Quickie Review: Castlevania: Lords of Shadow: Mirror of Fate HD
Few franchises have had the staying power of Konami’s brilliant Castlevania, some 3D atrocities be damned. In fact, it was not until 2010’s apparent series reboot Lords of Shadow that a Castlevania game felt like it belonged outside of 2D gameplay at all. Of course, it had a host of its own issues as well, but the promise it showed and its amazing plot were more than enough to sell this jaded 2D aficionado.
When Castlevania: Lords of Shadow: Mirror of Fate (longest damn title ever) hit the 3DS in 2013 with a supposed return to “classic” Castlevania gameplay, I was a little put off. After playing what was apparently just a terrible demo full of QTEs and sluggish controls, I wrote the game off entirely as yet another shoddy modern attempt at classic gameplay. Now, with its big boy console HD port, I’m happy to say how wrong I was about the rest of the package.
It’s really quite amazing just how much removing QTEs and tightening up your control scheme can completely change your game. QTEs really have no place in gaming anymore, having worn out their welcome about halfway through God of War 8 years ago. With those annoying traits out of the way, Mirror of Fate was finally able to impress me with its cool 2.5D landscapes and fun whip-centric combat. It felt great to lash out at the game’s varying pack of skeletons, monsters, and excellent bosses and, true to its promise, it really brought me back to the days of Super Castlevania IV on the SNES.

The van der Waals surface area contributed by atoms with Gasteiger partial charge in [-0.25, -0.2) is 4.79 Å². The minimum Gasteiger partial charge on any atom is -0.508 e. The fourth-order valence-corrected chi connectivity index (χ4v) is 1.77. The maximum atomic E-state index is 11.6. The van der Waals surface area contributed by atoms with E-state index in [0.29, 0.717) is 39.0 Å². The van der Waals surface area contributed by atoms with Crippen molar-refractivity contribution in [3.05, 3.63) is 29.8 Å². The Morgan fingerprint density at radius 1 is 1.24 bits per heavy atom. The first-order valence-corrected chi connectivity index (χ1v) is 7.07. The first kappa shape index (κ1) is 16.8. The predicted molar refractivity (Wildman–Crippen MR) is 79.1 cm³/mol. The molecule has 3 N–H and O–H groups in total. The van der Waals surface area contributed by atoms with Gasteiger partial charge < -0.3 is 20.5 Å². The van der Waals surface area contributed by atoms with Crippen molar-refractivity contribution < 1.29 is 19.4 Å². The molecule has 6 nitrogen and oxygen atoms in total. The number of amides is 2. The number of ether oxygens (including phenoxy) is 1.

Exploration feels similarly rewarding, with lots of upgrades and secret rooms scattered about the map for players to return to when new abilities are earned. As with its older peers and Metroid-Vania predecessors, Mirror of Fate constantly rewards backtracking with your new toys to see what you can find, which may actually be off-putting to some. All the same, the game never felt too punishing to make it through without these upgrades and more than enough were very obviously hidden, so casual approaches won’t be punished too severely. Rounding off the fun are some very well executed, fun puzzles that players will need to think their way through before progressing. A hint system is available for when you’re stuck, but thinking your way through it is of course the more rewarding route.
The game is split up into chapters, with each featuring a new member of the Belmont clan making their way to the inevitable confrontation with Dracula. It’s a pretty cool way to frame the game and tell its story, but I can’t help but feel like more focus on an individual character instead would have served the game much better, especially as some environments repeated themselves too often. Another gripe with this game is in its absolutely superfluous levelling system. It serves no real purpose aside from marking progress and teaching new skills (that it never bothers to point out to you), making it feel like a tacked on feature for the sake of a bullet point. All other character upgrades, including health and mana upgrades, are scattered throughout Drac’s castle in chests and carried over from character to character, so I’m really not sure why Mercury Steam felt the need to include this mechanic in the game.
Finally, while Mirror of Fate HD obviously doesn’t quite stack up to other HD games, it’s served very well with an amazing gothic art style and well executed animated cutscenes. Sound effects and music pack enough punch to satisfy, but it’s more than obvious at times that this soundtrack comes straight from the 3DS’ tinny speakers.
Even with a couple of nagging flaws and its status as yet another HD port, Mirror of Fate HD is easy to recommend to both long-time Castlevania nuts and new comers to the Lords of Shadow universe. It’s plenty fun and long enough to justify its $15 asking price.